In a conference call with reporters this afternoon, Dan Onorato was bullish on his plans to push a severance tax plan on extraction of Marcellus Shale.
Marcellus Shale remains an emerging industry in Pennsylvania, and it’s an issue that has sharply divided gubernatorial candidates Onorato and Republican Tom Corbett, who has led consistently in the polls.
Fiesty and at times combative on the severance tax issue, Onorato was most revealing when Battle ‘10 asked him about his oft-repeated campaign pledge to ensure that companies hire Pennsylvanians for new jobs rather than “Texans or Oklahomans.”
Gov. Ed Rendell and DEP Secretary John Hanger have both suggested such a requirement by the governor would be unconstitutional, in violation of the commerce clause.
Onorato, however, has suggested repeatedly on the campaign trail that he would use his leverage as governor to require in-state hiring as a condition of a company obtaining a drilling permit from the governor.
Onorato backed off this claim during the call, however, explaining, “We won’t do it by law,” acknowledging that an outright requirement to hire Pennsylvanians would be murky at best.
“We want to train Pennsylvanians,” Onorato explained, through colleges and programs, to ensure that the “industry will be more than willing” to hire from within the commonwealth.
Onorato implied that his “hire Pennsylvanian” talking point should not be taken as a legal requirement for a drilling permit, but as a sort of philosophical or policy-minded approach to training new workers.
“I really don’t think we’re ever going to fight over this,” declared Onorato, saying “if we can provide them with skilled workers, they’ll take our people.”
Marcellus extraction is expected to bring tens of thousands of jobs to Pennsylvania, a state where more than half a million have lost their jobs since the start of the recession.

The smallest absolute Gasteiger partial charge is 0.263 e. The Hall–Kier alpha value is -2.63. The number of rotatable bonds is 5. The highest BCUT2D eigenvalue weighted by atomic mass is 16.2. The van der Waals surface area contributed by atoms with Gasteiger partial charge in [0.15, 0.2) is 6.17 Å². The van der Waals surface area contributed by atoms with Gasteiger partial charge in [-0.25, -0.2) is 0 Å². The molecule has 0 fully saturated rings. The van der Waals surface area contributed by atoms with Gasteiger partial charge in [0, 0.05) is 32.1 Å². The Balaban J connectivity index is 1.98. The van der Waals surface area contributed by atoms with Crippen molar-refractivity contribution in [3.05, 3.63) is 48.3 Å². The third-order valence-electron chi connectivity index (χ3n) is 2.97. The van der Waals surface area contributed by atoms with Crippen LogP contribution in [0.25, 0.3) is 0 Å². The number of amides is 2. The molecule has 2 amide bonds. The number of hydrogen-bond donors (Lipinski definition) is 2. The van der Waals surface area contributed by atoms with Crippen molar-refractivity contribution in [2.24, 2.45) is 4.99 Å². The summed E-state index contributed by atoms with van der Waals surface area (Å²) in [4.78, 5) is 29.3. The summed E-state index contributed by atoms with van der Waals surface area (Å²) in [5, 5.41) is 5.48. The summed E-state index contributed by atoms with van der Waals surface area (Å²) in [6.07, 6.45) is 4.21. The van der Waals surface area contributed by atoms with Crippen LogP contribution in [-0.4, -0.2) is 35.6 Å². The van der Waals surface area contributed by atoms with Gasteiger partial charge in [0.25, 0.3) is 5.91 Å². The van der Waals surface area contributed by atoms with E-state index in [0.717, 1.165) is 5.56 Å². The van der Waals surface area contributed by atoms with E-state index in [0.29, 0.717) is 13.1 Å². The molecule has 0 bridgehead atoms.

Onorato re-iterated his campaign proposal to impose a tax on the corporations extracting the natural gas, the revenue from which Onorato would see fund three state operations: the Department of Environmental Protection, a local “impact fund,” and green environmental conservation programs.
“Tom Corbett wants taxpayers to pay the bill,” leveled Onorato, saying that Corbett’s no tax pledge on Marcellus will result in a de facto tax burden on all residents if an environmental accident were to occur.
Marcellus, Onorato told reporters, is a “once in a lifetime opportunity, and we’ve got one chance to get it right.” Onorato explained his DEP funding plan by saying there would be “a lot of risk to roads, drinking water, [and the] environment” as a result of extraction.
“This [severance tax] does not have to be a partisan issue. Twelve [state] House Republicans voted for the version that passed the Chamber,” pointed out Onorato.
He went on to clarify, however, that he disagreed with the legislation just passed, saying “I don’t support the House bill because of the rate [of taxation], and because of how they propose to spend it.”
“I do not believe we should be raising the severance tax” in order that it go “toward the general fund,” explained Onorato.
Corbett, he charged, was “purely in the pocket of oil and gas.” Corbett has received at least $350,000 in contributions from the industry, though Onorato himself has received at least half as much support from that same industry.
If elected, Onorato promised he would propose his own legislation for a tax on “Day One as I’m sworn in.”